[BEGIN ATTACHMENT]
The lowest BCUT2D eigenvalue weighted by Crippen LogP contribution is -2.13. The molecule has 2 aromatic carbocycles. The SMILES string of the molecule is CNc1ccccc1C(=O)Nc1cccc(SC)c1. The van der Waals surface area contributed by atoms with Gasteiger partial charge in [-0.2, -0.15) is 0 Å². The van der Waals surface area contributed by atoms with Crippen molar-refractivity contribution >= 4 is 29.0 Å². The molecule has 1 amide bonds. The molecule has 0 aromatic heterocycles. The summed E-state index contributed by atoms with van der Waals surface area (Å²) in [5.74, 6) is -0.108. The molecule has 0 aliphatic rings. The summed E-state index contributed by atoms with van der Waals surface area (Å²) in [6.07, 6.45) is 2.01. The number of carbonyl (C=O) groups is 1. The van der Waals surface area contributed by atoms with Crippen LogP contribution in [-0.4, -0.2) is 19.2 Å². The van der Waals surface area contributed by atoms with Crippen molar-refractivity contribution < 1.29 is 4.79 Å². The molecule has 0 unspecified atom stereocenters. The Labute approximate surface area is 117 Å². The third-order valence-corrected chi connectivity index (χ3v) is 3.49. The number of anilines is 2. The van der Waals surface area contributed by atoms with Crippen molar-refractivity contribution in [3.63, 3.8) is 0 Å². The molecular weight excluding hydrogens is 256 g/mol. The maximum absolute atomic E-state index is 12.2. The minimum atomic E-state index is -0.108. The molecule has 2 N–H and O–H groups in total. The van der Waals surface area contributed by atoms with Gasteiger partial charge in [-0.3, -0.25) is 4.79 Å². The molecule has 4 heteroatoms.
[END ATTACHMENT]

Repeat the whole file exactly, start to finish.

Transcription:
The lowest BCUT2D eigenvalue weighted by Crippen LogP contribution is -2.13. The molecule has 2 aromatic carbocycles. The SMILES string of the molecule is CNc1ccccc1C(=O)Nc1cccc(SC)c1. The van der Waals surface area contributed by atoms with Gasteiger partial charge in [-0.2, -0.15) is 0 Å². The van der Waals surface area contributed by atoms with Crippen molar-refractivity contribution >= 4 is 29.0 Å². The molecule has 1 amide bonds. The molecule has 0 aromatic heterocycles. The summed E-state index contributed by atoms with van der Waals surface area (Å²) in [5.74, 6) is -0.108. The molecule has 0 aliphatic rings. The summed E-state index contributed by atoms with van der Waals surface area (Å²) in [6.07, 6.45) is 2.01. The number of carbonyl (C=O) groups is 1. The van der Waals surface area contributed by atoms with Crippen LogP contribution in [-0.4, -0.2) is 19.2 Å². The van der Waals surface area contributed by atoms with Crippen molar-refractivity contribution < 1.29 is 4.79 Å². The molecule has 0 unspecified atom stereocenters. The Labute approximate surface area is 117 Å². The third-order valence-corrected chi connectivity index (χ3v) is 3.49. The number of anilines is 2. The van der Waals surface area contributed by atoms with Crippen molar-refractivity contribution in [3.63, 3.8) is 0 Å². The molecular weight excluding hydrogens is 256 g/mol. The maximum absolute atomic E-state index is 12.2. The minimum atomic E-state index is -0.108. The molecule has 2 N–H and O–H groups in total. The van der Waals surface area contributed by atoms with Gasteiger partial charge in [-0.3, -0.25) is 4.79 Å². The molecule has 4 heteroatoms.